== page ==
BadEpilogue: The Perfect Evasion

Starting from May 2016, Certego Threat Intelligence platform has been detecting multiple viral spam campaigns using a new evasion technique. These attacks are able to hide malicious attachments inside a specific area of the MIME/Multipart structure and to avoid Content Filtering controls.

Certego has also verified that few of the most common email clients and Web Mail services, using a different way of rendering the MIME/Multipart structure, are able to identify and extract the attachment, resulting in a Malware Evasion technique that we called BadEpilogue.

Analysis of the evasion technique

The picture at the top of the page shows a snippet of the source of a malicious email message.

Rows from 53 to 57 contain the end of the HTML message, while the attachment is located within an area that RFC2046 defines as Epilogue of a MIME/Multipart message, right after the final boundary of the Multipart message located at line 59 ending with the double “-” character.

According to RFC 2046, the message’s epilogue should not contain any useful text and, in particular, it should be ignored by MIME-compliant software:

NOTE: These "preamble" and "epilogue" areas are generally not used because of the lack of proper typing of these parts and the lack of clear semantics for handling these areas at gateways, particularly X.400 gateways. However, rather than leaving the preamble area blank, many MIME implementations have found this to be a convenient place to insert an explanatory note for recipients who read the message with pre-MIME software, since such notes will be ignored by MIME-compliant software.

In the attack, right after the closing boundary of the MIME/Multipart message and at the beginning of the Epilogue area, there is a new boundary (see line 61) that starts another Multipart section containing the malicious attachment.

Certego verified that many libraries used in Antispam and Antivirus systems to extract and analyze email attachments are unable to detect files hidden in the Epilogue area. On the other hand, popular email clients such as Outlook, Thunderbird and Evolution and also Web Mail services are able to detect the attachment and to show it to the user resulting in a new malware evasion technique.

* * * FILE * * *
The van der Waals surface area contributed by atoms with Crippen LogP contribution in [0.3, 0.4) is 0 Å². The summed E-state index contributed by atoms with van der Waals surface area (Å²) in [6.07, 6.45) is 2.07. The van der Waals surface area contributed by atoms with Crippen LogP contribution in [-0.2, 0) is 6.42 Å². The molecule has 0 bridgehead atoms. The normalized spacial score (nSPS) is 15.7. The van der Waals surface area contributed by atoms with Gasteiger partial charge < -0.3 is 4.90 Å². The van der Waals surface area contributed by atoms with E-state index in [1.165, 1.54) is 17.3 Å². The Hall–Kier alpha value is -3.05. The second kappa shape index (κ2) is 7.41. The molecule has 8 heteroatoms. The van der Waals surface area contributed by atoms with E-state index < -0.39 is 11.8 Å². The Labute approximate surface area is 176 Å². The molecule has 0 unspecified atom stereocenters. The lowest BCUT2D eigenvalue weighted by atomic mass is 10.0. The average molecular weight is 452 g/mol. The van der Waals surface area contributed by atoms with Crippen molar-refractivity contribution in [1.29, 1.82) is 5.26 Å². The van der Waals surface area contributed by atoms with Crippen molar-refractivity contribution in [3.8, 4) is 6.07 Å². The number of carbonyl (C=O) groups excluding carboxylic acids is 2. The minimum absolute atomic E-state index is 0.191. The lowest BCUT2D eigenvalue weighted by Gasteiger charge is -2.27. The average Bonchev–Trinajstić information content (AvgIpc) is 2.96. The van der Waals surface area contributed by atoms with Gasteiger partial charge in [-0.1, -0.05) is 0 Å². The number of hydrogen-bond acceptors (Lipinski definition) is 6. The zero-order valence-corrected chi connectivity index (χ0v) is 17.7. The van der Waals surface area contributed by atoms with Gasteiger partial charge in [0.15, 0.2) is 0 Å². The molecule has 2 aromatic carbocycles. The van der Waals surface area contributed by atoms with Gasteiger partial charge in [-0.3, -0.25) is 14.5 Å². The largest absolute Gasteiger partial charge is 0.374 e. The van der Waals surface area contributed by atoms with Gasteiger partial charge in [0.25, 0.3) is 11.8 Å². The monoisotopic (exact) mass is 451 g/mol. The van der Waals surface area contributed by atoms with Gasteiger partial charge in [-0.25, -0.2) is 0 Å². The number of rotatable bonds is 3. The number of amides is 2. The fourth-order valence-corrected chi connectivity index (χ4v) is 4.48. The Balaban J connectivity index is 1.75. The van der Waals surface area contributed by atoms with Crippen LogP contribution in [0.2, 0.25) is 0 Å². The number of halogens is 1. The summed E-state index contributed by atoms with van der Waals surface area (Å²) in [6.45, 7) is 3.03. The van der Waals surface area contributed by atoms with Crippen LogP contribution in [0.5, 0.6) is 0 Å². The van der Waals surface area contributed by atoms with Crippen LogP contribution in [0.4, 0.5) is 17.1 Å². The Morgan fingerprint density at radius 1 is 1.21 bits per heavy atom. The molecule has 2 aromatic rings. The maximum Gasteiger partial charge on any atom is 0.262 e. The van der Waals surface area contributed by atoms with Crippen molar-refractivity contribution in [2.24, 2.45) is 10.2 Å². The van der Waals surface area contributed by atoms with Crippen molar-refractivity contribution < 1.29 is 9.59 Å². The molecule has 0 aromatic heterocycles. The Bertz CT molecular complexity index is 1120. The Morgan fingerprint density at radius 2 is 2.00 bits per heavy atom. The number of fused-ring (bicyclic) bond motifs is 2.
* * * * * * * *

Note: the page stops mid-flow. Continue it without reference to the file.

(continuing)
Responsible Disclosure Policy

Certego decided to report this evasion technique to the developers of the email clients impacted by BadEpilogue. At the same time, we informed the vendors of major Antispam systems so that some of their Content Filters are ignoring attachments hidden in the Epilogue area.

So, we reported the technique to Microsoft and Mozilla. Microsoft has just released a patch for their email client in their last Security Bulletin (CVE-2016-3366 in the security bulletin MS16-107) fixing the vulnerability.

Talking about Antispam systems, Certego contacted Google and TrendMicro: both vendors confirmed the existence of the problem and promptly released a fix for it.

Detecting BadEpilogue using a SNORT signature

Certego also created the following Snort signature, that should detect all incoming SMTP messages exploiting the BadEpilogue evasion technique.

alert tcp any any -> $HOME_NET [25,587] (msg:"CERTEGO CURRENT_EVENTS Incoming SMTP Message with Possibly Malicious MIME Epilogue 2016-05-13 (BadEpilogue)"; flow:to_server,established; content:"|0d 0a|Content-Type|3a 20|multipart|2f|mixed|3b|"; pcre:"/\x0d\x0a--(?P<boundary>[\x20\x27-\x29\x2b-\x2f0-9\x3a\x3d\x3fA-Z\x5fa-z]{1,70})--(?:\x0d\x0a(?!--|\x2e|RSET).*)*\x0d\x0a--(?P=boundary)\x0d\x0a/"; reference:url,www.certego.net/en/news/badepilogue-the-perfect-evasion/; classtype:bad-unknown; sid:9000501; rev:3;)

The campaigns

As mentioned, this evasion technique has been detected in the wild since May 2016, in at least eleven different campaigns exclusively targeting Italian users. These campaigns use messages written in a fluent Italian asking the user to open an attachment labeled as invoice or payment receipt. The attachment is in ZIP format and it contains a malware in PE EXE format. This attack pattern is typical of the so-called Viral Spam that has been prevalent until a few months ago, but it has now been deemed ineffective by antispam filters blocking ZIP files containing PE EXE. In this case, the BadEpilogue evasion technique allows the attacker to generate extremely effective campaigns that can reach a very high number of targets.

While the first campaigns were spreading a malicious attachment containing a Trojan Downloader of the Fareit family which downloaded a variant of the Andromeda Infostealer, the latest campaigns have started working mainly with ransomware and in the last few days we have observed a massive amount of emails containing Zlader.

The following picture shows the various campaigns using the BadEpilogue evasion technique as reported by our systems.

The following picture shows the geolocation of IP addresses used to spread the malicious emails. Spreading patterns seem to be related to a single botnet that is expanding and contracting over time. This seems to be confirmed also by the fact that so far only Italian users have been targeted by these attacks.